Posted in: Disc Reviews by John Ceballos on January 20th, 2015
We can blame thank Liam Neeson — or “Liam Neesons” — for this recent run of action movies about men of a certain age who tear their way through some part of Europe in the name of their missing or dead children. Viktor — a French/Russian production starring Gerard Depardieu and Elizabeth Hurley — is one of these latest Taken take-offs. Unfortunately, it’s also one of the more inert revenge films you’re likely to see.
It’s a shame because the movie has a lovely, kinetic opening credits sequence featuring a Chechen dance rehearsal. (The sequence is paid off quite nicely at the very end.) Shortly after that opening, we meet Viktor Lambert (Gerard Depardieu) a French art thief who has just finished serving a seven-year prison sentence. Just before getting out, his son Jeremie (Jean Baptiste Fillon) is killed. Viktor arrives in Moscow — where Jeremie was doing work for a diamond smuggler named Anton Belinsky (Denis Karasyov) — looking for answers.
He has a couple of allies in Soulimann (Eli Danker), the ballet choreographer who had taken care of Jeremie when his father went to prison, and Alexandra (Hurley), the owner of a swanky club who is a former flame of Viktor’s. There’s also Katerina (Polina Kuzminskaya), the artist who broke up with Jeremie the day before he was murdered.
It’s a pretty straightforward story and film, with the only deviation being a largely useless subplot involving a detective (Evgeniya Akhremenko) who futilely tries to keep taps on Viktor. The most successful flourishes from director Philippe Martinez involve anything that highlights the film’s real-life Russian locations. Martinez also devises a brief, violent two-man denouement in a solitary field that packs more of a wallop than any of the gunshots or explosions in the preceding 90 or so minutes.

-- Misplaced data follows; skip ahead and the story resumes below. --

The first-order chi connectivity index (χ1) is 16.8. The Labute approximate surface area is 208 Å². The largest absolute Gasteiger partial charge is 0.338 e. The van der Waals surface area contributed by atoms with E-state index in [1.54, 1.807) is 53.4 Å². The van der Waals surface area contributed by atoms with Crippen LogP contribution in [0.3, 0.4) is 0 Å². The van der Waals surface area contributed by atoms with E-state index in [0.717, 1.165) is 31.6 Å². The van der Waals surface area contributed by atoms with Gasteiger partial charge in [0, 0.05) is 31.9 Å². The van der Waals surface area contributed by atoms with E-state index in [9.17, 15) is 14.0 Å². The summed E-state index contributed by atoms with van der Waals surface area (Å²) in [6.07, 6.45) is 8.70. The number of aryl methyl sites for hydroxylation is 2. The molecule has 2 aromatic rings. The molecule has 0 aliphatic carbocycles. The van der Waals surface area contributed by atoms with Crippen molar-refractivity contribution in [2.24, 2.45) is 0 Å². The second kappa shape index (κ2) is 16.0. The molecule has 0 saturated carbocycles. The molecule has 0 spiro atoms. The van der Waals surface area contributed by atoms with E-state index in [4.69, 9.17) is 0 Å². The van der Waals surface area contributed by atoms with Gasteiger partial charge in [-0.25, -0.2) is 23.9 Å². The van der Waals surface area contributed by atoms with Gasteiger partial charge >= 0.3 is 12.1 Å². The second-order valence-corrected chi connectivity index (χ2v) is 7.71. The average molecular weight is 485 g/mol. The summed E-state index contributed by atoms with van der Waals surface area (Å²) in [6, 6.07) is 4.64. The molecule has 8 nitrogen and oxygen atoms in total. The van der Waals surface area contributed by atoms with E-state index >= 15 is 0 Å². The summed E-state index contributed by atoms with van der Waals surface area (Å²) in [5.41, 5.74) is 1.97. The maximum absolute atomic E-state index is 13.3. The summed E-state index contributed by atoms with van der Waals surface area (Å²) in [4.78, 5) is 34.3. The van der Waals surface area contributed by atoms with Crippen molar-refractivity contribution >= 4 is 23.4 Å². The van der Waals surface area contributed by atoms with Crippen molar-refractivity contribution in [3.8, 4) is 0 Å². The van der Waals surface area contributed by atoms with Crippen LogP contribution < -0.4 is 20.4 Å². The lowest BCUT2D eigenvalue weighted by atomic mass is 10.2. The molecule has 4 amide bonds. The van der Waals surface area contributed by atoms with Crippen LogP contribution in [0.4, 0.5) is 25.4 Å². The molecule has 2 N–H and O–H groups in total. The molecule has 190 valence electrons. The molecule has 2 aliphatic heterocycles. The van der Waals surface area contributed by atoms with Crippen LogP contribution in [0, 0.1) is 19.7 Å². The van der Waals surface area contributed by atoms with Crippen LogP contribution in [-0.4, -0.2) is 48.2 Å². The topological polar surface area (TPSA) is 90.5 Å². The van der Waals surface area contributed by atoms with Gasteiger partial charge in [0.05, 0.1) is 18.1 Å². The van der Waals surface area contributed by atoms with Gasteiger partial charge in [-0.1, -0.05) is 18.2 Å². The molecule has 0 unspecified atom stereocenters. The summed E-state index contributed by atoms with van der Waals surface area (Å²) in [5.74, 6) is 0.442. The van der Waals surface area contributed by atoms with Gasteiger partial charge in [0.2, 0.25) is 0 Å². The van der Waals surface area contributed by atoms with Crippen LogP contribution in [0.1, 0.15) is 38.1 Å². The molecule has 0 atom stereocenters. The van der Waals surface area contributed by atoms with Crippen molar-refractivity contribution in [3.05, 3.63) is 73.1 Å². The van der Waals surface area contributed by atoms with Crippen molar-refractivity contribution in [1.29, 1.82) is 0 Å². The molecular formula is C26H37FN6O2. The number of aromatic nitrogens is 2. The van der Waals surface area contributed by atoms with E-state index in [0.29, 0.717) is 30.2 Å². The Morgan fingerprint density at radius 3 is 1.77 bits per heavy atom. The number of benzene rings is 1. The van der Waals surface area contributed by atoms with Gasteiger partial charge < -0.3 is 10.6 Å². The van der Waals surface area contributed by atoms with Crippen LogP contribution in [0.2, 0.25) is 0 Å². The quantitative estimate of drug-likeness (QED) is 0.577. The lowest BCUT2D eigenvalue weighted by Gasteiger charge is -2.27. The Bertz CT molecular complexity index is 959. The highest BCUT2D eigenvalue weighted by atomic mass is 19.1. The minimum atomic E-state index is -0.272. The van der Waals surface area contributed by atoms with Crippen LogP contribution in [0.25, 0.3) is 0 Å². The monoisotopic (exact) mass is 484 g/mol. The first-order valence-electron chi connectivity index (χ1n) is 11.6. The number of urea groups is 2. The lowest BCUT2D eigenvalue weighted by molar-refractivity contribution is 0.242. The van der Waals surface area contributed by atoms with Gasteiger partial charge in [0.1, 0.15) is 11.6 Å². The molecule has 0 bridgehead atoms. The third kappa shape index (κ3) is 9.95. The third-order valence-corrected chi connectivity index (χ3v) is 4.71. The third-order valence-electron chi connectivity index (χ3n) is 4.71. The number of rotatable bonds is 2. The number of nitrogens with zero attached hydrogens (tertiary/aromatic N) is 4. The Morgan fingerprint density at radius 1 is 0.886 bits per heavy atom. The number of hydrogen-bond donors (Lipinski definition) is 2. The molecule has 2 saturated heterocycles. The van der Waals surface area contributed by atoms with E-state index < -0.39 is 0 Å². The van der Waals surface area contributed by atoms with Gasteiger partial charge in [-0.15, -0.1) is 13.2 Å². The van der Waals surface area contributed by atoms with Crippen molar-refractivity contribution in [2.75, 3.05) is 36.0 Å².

It doesn’t help that Viktor’s singular mission — find his son’s killer — doesn’t wind up being so singular after all. The scenes where Viktor reconnects with Alexandra feature some of the few moments in the film that actually crackle, due largely to the twinkle Hurley brings to her performance. It made me wish the character had wound up being more essential to the story. The rest of the cast — particularly Karasyov as the mumbly, vaguely-menacing bad guy — don’t make much of a lasting impact.
Viktor also can’t seem to decide what sort of avenging angel its title character should be. For example, if Viktor only cares about bringing down his son’s killers, why does he calmly sit down and enjoy a full meal before proceeding to torture a bad guy for information. If Martinez wanted his hero to be this sadistic, he should’ve gone all in. Instead, it feels like a glaring false note, just like the ridiculous, over-the-top car chase halfway through the film and silly climactic shootout that belongs in a steroidal action movie from the ‘80s; both of those sequences clash with the sophisticated, noir-ish vibe Martinez seems to be going for the rest of the time.
Eventually, Viktor is faced with the choice of continuing his violent mission or accepting a more peaceful/less satisfying resolution for the sake of his remaining family. But there’s never really a question — or any drama — as to which path he’ll follow.
Things might have been different with a more spirited lead performance. Depardieu is no one’s idea of a lean, mean action star, but he’s still an imposing screen presence at age 66. So I held out hope that he’d be able to pull off the part of the burly, bruising title character. Instead, the actor looks perpetually uncomfortable in Viktor’s three-piece suits. Depardieu also seems only intermittently interested in what’s going on in the story as Viktor dispassionately and methodically tracks down each lead. Unfortunately, “dispassionately and methodically” is how too much of Viktor plays out.